Similarly influential, and generally cited as proto-cyberpunk, is the Philip K. Dick novel Do Androids Dream of Electric Sheep, first published in 1968. Presenting precisely the general feeling of dystopian post-economic-apocalyptic future as Gibson and Sterling later deliver, it examines ethical and moral problems with cybernetic, artificial intelligence in a way more "realist" than the Isaac Asimov Robot series that laid its philosophical foundation. This novel was made into the seminal movie Blade Runner, released in 1982. This was one year after another story, "Johnny Mnemonic" helped move proto-cyberpunk concepts into the mainstream. This story, which also became a film years later, involves another dystopian future, where human couriers deliver computer data, stored cybernetically in their own minds.

In 1983 a short story written by Bruce Bethke, called Cyberpunk, was published in Amazing Stories. The term was picked up by Gardner Dozois, editor of Isaac Asimov's Science Fiction Magazine and popularized in his editorials. Bethke says he made two lists of words, one for technology, one for troublemakers, and experimented with combining them variously into compound words, consciously attempting to coin a term that encompassed both punk attitudes and high technology.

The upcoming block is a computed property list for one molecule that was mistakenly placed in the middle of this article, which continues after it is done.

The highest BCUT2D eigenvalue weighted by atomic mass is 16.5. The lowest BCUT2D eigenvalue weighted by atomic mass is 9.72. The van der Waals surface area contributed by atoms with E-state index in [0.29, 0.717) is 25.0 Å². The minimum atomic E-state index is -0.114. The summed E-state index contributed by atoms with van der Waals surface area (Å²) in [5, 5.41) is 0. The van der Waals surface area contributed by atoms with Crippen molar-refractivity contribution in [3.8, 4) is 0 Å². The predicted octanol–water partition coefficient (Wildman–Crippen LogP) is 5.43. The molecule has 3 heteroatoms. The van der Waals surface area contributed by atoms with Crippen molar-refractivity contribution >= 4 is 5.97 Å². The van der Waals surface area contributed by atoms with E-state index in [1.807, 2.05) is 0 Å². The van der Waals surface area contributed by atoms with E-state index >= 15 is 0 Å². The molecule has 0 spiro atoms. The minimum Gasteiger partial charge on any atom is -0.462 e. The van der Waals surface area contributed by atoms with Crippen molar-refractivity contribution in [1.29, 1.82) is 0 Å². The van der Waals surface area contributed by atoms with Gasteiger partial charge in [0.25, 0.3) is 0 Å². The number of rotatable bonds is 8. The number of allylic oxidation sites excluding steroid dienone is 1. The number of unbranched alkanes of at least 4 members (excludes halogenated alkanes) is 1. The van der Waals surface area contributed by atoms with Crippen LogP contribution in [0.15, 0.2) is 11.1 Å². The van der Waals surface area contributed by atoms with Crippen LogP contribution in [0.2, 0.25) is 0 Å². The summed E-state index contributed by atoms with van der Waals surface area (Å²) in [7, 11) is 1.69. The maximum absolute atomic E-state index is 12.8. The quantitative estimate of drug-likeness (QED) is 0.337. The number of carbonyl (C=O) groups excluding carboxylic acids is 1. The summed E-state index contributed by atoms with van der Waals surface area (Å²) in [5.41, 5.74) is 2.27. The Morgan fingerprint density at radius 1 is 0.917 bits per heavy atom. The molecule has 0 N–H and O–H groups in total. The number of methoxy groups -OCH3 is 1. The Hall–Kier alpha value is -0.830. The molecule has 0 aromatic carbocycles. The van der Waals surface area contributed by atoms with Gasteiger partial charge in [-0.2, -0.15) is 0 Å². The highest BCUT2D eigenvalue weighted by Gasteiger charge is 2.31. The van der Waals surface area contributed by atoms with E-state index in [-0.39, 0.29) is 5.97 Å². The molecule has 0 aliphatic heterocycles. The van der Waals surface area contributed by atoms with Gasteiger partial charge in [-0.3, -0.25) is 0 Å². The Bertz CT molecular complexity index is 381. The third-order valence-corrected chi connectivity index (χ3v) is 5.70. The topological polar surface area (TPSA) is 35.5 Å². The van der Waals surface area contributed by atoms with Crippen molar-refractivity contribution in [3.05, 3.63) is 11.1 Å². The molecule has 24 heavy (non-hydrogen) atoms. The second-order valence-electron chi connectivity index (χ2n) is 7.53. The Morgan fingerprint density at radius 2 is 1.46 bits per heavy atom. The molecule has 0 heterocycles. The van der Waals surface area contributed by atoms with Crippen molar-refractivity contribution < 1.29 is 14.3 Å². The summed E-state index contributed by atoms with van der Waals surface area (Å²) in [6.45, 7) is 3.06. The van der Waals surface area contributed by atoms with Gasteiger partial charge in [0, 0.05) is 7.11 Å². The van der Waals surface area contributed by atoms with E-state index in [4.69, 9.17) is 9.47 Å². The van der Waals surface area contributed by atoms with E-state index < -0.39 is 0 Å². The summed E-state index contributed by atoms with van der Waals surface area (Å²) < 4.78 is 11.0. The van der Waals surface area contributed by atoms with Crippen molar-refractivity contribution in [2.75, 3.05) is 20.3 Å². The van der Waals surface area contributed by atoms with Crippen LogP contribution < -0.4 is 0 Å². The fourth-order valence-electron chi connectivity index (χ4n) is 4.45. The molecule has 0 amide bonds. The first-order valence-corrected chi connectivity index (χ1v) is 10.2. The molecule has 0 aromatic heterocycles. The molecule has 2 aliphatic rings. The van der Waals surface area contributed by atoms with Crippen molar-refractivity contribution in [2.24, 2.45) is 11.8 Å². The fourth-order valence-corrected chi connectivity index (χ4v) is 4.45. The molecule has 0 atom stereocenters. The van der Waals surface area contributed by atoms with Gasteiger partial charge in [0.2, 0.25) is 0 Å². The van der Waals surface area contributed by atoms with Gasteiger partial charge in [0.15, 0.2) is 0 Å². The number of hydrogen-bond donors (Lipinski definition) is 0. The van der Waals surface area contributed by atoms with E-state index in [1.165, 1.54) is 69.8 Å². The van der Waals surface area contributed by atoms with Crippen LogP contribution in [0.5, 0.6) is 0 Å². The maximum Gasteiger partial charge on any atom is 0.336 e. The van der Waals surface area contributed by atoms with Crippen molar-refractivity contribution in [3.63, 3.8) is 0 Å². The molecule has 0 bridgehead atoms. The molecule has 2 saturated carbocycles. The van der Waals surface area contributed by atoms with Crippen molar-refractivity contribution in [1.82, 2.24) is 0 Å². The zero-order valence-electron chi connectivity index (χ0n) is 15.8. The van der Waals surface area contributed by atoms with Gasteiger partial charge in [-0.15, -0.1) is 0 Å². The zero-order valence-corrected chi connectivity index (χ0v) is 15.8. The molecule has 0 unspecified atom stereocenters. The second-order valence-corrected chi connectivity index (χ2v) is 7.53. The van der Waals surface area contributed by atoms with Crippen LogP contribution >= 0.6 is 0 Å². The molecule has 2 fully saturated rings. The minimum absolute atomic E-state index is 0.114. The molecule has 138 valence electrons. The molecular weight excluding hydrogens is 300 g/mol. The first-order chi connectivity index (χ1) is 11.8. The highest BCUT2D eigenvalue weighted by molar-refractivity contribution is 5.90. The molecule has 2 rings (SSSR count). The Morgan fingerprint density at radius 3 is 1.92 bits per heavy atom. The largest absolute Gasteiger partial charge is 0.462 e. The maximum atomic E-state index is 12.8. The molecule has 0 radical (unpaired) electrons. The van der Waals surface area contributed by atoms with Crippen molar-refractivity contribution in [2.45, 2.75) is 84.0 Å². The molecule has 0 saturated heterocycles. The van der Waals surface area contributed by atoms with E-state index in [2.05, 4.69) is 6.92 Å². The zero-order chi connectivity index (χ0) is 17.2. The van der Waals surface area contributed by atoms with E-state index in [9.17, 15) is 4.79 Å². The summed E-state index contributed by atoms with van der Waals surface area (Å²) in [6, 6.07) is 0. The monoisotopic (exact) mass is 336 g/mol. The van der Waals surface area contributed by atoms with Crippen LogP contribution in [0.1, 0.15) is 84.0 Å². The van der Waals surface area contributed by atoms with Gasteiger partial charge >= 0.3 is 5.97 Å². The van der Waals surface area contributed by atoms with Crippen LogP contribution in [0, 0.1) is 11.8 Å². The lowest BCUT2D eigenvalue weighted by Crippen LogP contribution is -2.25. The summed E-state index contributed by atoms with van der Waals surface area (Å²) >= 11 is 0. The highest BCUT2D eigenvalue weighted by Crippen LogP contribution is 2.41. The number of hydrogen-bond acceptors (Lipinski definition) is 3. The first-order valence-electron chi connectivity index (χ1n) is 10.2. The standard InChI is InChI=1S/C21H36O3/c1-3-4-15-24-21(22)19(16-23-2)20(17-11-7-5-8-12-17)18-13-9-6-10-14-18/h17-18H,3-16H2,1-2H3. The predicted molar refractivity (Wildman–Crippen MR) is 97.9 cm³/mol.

He described the idea thus:

Afterward, Dozois began using this term in his own writing, most notably in a Washington Post article where he said "About the closest thing here to a self-willed esthetic “school” would be the purveyors of bizarre hard-edged, high-tech stuff, who have on occasion been referred to as “cyberpunks” — Sterling, Gibson, Shiner, Cadigan, Bear."[17]

About that time, William Gibson's novel Neuromancer was published, delivering a glimpse of a future encompassed by what became an archetype of cyberpunk "virtual reality", with the human mind being fed light-based worldscapes through a computer interface. Some, perhaps ironically including Bethke himself, argued at the time that the writers whose style Gibson's books epitomized should be called "Neuromantics", a pun on the name of the novel plus "New Romantics", a term used for a New Wave pop music movement that had just occurred in Britain, but this term did not catch on. Bethke later paraphrased Michael Swanwick's argument for the term: "the movement writers should properly be termed neuromantics, since so much of what they were doing was clearly Imitation Neuromancer".